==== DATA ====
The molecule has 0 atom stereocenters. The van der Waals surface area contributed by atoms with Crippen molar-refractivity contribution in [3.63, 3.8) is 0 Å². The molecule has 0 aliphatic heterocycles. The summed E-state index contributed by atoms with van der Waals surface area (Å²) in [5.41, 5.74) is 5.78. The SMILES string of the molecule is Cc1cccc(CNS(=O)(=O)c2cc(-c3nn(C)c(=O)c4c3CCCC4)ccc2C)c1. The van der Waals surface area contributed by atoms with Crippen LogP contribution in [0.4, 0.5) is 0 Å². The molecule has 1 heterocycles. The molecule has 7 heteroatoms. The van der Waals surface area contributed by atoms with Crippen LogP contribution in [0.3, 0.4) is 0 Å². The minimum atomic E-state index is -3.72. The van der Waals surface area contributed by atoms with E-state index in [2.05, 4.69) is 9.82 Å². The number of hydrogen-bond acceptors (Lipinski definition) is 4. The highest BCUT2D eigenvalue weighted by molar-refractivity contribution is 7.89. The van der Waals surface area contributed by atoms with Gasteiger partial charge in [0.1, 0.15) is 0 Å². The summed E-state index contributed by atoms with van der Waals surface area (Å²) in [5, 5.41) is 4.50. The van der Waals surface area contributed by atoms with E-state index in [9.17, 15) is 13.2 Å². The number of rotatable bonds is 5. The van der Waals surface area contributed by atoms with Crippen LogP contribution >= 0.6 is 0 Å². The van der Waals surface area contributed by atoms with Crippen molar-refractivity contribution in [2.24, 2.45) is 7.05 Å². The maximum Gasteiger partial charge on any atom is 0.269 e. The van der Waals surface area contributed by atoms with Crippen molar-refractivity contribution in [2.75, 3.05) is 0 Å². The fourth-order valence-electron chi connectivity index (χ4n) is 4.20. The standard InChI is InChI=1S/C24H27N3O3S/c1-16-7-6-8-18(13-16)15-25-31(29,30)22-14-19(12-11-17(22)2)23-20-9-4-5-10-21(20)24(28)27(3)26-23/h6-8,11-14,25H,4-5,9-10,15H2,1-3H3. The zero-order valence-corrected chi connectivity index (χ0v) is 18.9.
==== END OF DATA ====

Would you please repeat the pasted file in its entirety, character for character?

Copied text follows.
The molecule has 0 atom stereocenters. The van der Waals surface area contributed by atoms with Crippen molar-refractivity contribution in [3.63, 3.8) is 0 Å². The molecule has 0 aliphatic heterocycles. The summed E-state index contributed by atoms with van der Waals surface area (Å²) in [5.41, 5.74) is 5.78. The SMILES string of the molecule is Cc1cccc(CNS(=O)(=O)c2cc(-c3nn(C)c(=O)c4c3CCCC4)ccc2C)c1. The van der Waals surface area contributed by atoms with Crippen LogP contribution in [0.4, 0.5) is 0 Å². The molecule has 1 heterocycles. The molecule has 7 heteroatoms. The van der Waals surface area contributed by atoms with Crippen LogP contribution in [0.3, 0.4) is 0 Å². The minimum atomic E-state index is -3.72. The van der Waals surface area contributed by atoms with E-state index in [2.05, 4.69) is 9.82 Å². The number of hydrogen-bond acceptors (Lipinski definition) is 4. The highest BCUT2D eigenvalue weighted by molar-refractivity contribution is 7.89. The van der Waals surface area contributed by atoms with Gasteiger partial charge in [0.1, 0.15) is 0 Å². The summed E-state index contributed by atoms with van der Waals surface area (Å²) in [5, 5.41) is 4.50. The van der Waals surface area contributed by atoms with E-state index in [9.17, 15) is 13.2 Å². The number of rotatable bonds is 5. The van der Waals surface area contributed by atoms with Crippen LogP contribution >= 0.6 is 0 Å². The van der Waals surface area contributed by atoms with Crippen molar-refractivity contribution in [2.24, 2.45) is 7.05 Å². The maximum Gasteiger partial charge on any atom is 0.269 e. The van der Waals surface area contributed by atoms with Crippen molar-refractivity contribution in [2.75, 3.05) is 0 Å². The fourth-order valence-electron chi connectivity index (χ4n) is 4.20. The standard InChI is InChI=1S/C24H27N3O3S/c1-16-7-6-8-18(13-16)15-25-31(29,30)22-14-19(12-11-17(22)2)23-20-9-4-5-10-21(20)24(28)27(3)26-23/h6-8,11-14,25H,4-5,9-10,15H2,1-3H3. The zero-order valence-corrected chi connectivity index (χ0v) is 18.9.